The only thing better would have been if this wise sage had leveraged the utility of a Object-Subject-Verb word order. At that point I would’ve probably asked for his autograph.
Yoda is alive. He lives in NYC and likes fly-fishing as well as camping.
Posted on 16 April 2010 by Thraxxus
According to this Businessweek.com article there are several CEOs in America right now that are selling their own companies stock short. What does selling a stock short mean?
“In finance, short selling (also known as shorting or going short) is the practice of selling assets, usually securities, that have been borrowed from a third party (usually abroker) with the intention of buying identical assets back at a later date to return to the lender. The short seller hopes to profit from a decline in the price of the assets between the sale and the repurchase, as the seller will pay less to buy the assets than the seller received on selling them. Conversely, the short seller will incur a loss if the price of the assets rises. Other costs of shorting may include a fee for borrowing the assets and payment of any dividends paid on the borrowed assets. Shorting and going short also refer to entering into any derivative or other contract under which the investor profits from a fall in the value of an asset.” – wikipedia.
In other words the CEO is selling his own stock KNOWING IT WILL GO DOWN on purpose. Naw, that sounds fine to me – I mean really – how would he know its going down right?
Posted on 16 April 2010 by Thraxxus
CNN used to be a worthwhile news agency, when it first started – now it i sort of meh. HOWEVER! This article was posted on CNN.com.
In it they talk about : “According to Harvard Medical School researchers, 11 large companies that offer life, disability, or health insurance owned about $1.9 billion in stock in the five largest fast-food companies as of June 2009.”
Do I really need to say anymore?
Posted on 14 April 2010 by Caravaggio
An interesting documentary/movie that was quite popular in Europe but hasn’t received that much attention in the U.S. For those of you with cable TV, I believe this is premiering this Saturday on the Planet Green Channel.
Posted on 14 April 2010 by Thraxxus
There has been this long time attack on Payday Loan companies that most people don’t know is funded and lead by the big bank special interest groups. Why? Banks don’t want someone else horning in on their territory. The argument they use is hysterical: “Payday Loan Lenders are Loan Sharks! They charge a ridiculous amount of APR!” The irony here is that Payday Loan companies don’t actually charge an APR at all, they were merely forced to show their finance fees (exact same ones that banks have on over drafts etc btw) as APR by Congress via bank lobbyists. APR, when calculated on a loan that is less than a year, shows the exponential growth rate of the interest more grossly than what people usually read. Further irony is how people don’t realize that APR, and the nature of compound interest in general, applied to consumers by banks, increases what you are paying for on some object you financed also exponentially – banks just don’t like to admit that. Don’t believe me? Look at your home mortgage – there is a column that shows you what you will really have paid for your house if you let the loan come full term.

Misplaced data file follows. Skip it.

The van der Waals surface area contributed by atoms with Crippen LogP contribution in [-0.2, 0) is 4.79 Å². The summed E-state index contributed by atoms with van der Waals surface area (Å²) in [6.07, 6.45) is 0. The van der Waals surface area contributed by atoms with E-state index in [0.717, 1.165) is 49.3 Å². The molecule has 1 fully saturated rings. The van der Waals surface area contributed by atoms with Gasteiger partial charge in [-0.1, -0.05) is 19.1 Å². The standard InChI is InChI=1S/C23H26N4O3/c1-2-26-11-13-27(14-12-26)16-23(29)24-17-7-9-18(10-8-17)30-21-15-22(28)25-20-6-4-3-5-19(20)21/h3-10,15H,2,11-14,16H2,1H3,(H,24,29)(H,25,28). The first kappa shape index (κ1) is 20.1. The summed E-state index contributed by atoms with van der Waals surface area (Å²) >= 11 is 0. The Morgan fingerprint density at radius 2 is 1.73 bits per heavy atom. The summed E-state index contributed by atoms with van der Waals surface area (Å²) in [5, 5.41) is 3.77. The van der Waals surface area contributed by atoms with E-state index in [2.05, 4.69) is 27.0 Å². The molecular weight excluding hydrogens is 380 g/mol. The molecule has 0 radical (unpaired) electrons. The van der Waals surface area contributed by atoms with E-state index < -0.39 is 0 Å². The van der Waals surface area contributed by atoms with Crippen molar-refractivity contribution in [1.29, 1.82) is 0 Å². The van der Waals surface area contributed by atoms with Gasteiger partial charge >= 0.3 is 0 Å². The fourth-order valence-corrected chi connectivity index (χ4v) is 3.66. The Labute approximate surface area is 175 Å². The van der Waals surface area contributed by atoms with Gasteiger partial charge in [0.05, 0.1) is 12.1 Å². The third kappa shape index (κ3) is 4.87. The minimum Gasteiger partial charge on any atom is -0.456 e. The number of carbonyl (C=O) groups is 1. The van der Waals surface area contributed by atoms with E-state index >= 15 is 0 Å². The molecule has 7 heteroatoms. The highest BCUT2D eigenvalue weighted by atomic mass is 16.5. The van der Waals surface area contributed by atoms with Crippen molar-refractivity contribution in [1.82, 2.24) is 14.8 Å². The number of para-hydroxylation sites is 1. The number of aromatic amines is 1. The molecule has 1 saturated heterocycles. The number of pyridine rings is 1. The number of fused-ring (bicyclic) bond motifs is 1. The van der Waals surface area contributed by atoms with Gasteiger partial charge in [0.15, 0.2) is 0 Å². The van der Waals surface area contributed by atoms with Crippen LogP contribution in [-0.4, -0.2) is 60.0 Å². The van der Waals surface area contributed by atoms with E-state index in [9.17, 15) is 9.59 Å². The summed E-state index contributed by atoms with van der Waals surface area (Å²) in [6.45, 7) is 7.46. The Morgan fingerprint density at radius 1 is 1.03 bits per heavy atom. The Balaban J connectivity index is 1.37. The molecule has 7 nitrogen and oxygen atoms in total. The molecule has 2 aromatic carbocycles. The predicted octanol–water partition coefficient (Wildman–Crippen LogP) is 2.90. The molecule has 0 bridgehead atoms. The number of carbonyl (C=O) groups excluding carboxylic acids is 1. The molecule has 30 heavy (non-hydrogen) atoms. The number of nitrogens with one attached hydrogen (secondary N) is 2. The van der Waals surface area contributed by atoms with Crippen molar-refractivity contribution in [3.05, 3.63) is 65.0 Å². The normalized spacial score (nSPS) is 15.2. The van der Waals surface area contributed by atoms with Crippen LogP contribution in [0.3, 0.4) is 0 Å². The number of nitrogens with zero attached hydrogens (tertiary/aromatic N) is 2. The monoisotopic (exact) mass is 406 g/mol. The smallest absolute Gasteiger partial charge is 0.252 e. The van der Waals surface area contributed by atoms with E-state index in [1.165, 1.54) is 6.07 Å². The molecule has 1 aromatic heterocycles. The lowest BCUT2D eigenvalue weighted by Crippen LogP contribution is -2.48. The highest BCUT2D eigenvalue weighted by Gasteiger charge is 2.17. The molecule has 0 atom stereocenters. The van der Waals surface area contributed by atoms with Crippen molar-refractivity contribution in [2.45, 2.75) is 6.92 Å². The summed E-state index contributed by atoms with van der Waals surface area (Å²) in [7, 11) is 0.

So what are banks doing now? They worked with Congress to establish their own short term loans to help the “impoverished” to get out of debt! That is very sweet of them, and totally out of the kindness of their hearts. There is a catch you say? Thats right, it turns out that the big banks, remember the ones who are lobbying against the Payday Loan Lenders, are applying massive interest rates as well! WEIRD! 100% is often the interest rate according to this article. But Thraxxus, that is still less than the APR that those Payday Lender sharks apply!
Let’s discuss the “differences” between these two.
1) Payday lenders lend money on a short term basis with an agreed upon payback amount per pay period. Example: You borrow 100 dollars. You agree to pay the Lender back 120 bucks in two weeks. It is your choice to pay them back then or not – if you do then it cost you a service fee of 20 bucks for the 100. If you do not then they roll over the amount and you are charged another 20 dollar service fee.
2) A bank gave you an account. You opted not to get an evil payday loan to pay for your damaged truck and instead decided to overdraft your account because you were smart and got overdraft protection. Fool. The bank charged you for the overdraft (35 bucks). Then they charged you another charge for being overdrafted (a made up word!) from the overdraft charge. It turns out this can steam roll. How? My niece was overdraft charged 500 dollars for going over her account 19 cents by USBANK. True story – I saw the bill.
So we have the evil you know – a payday lender who you know the fees with before signing and is forced to show you those payments in the form of APR (an equation used to calculate interest over YEARS not days) – and the bank who can arbitrarily charge you for things that can steamroll and is allowed to call those service fees and not APR. But wait! Banks also can do short term loans, just like payday lenders, with the same effect as the payday lender.